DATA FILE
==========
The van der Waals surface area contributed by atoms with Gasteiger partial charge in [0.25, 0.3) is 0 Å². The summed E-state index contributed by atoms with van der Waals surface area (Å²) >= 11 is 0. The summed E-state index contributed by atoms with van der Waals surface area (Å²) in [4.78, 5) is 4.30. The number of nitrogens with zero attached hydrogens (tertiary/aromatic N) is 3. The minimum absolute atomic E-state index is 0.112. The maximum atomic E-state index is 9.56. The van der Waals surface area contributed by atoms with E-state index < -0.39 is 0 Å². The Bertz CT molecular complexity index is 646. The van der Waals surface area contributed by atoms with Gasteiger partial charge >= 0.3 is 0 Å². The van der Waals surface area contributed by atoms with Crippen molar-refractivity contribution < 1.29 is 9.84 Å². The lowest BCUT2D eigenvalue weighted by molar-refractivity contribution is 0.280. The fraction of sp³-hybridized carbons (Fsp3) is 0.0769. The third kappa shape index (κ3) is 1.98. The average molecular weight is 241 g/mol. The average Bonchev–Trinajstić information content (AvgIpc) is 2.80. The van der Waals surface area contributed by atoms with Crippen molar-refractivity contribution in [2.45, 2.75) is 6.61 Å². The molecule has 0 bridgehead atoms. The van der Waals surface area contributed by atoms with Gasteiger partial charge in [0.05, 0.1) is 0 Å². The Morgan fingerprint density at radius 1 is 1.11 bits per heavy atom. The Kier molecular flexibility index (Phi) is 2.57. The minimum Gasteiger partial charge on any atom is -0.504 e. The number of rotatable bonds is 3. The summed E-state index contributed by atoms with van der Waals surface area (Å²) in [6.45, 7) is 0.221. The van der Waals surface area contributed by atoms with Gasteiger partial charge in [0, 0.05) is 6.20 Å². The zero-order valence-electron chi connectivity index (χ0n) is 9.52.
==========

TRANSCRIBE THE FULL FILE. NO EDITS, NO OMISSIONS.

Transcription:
The van der Waals surface area contributed by atoms with Gasteiger partial charge in [0.25, 0.3) is 0 Å². The summed E-state index contributed by atoms with van der Waals surface area (Å²) >= 11 is 0. The summed E-state index contributed by atoms with van der Waals surface area (Å²) in [4.78, 5) is 4.30. The number of nitrogens with zero attached hydrogens (tertiary/aromatic N) is 3. The minimum absolute atomic E-state index is 0.112. The maximum atomic E-state index is 9.56. The van der Waals surface area contributed by atoms with E-state index < -0.39 is 0 Å². The Bertz CT molecular complexity index is 646. The van der Waals surface area contributed by atoms with Gasteiger partial charge >= 0.3 is 0 Å². The van der Waals surface area contributed by atoms with Crippen molar-refractivity contribution < 1.29 is 9.84 Å². The lowest BCUT2D eigenvalue weighted by molar-refractivity contribution is 0.280. The fraction of sp³-hybridized carbons (Fsp3) is 0.0769. The third kappa shape index (κ3) is 1.98. The average molecular weight is 241 g/mol. The average Bonchev–Trinajstić information content (AvgIpc) is 2.80. The van der Waals surface area contributed by atoms with Crippen molar-refractivity contribution in [2.45, 2.75) is 6.61 Å². The molecule has 0 bridgehead atoms. The van der Waals surface area contributed by atoms with Gasteiger partial charge in [0.05, 0.1) is 0 Å². The Morgan fingerprint density at radius 1 is 1.11 bits per heavy atom. The Kier molecular flexibility index (Phi) is 2.57. The minimum Gasteiger partial charge on any atom is -0.504 e. The number of rotatable bonds is 3. The summed E-state index contributed by atoms with van der Waals surface area (Å²) in [6.45, 7) is 0.221. The van der Waals surface area contributed by atoms with Gasteiger partial charge in [0, 0.05) is 6.20 Å². The zero-order valence-electron chi connectivity index (χ0n) is 9.52.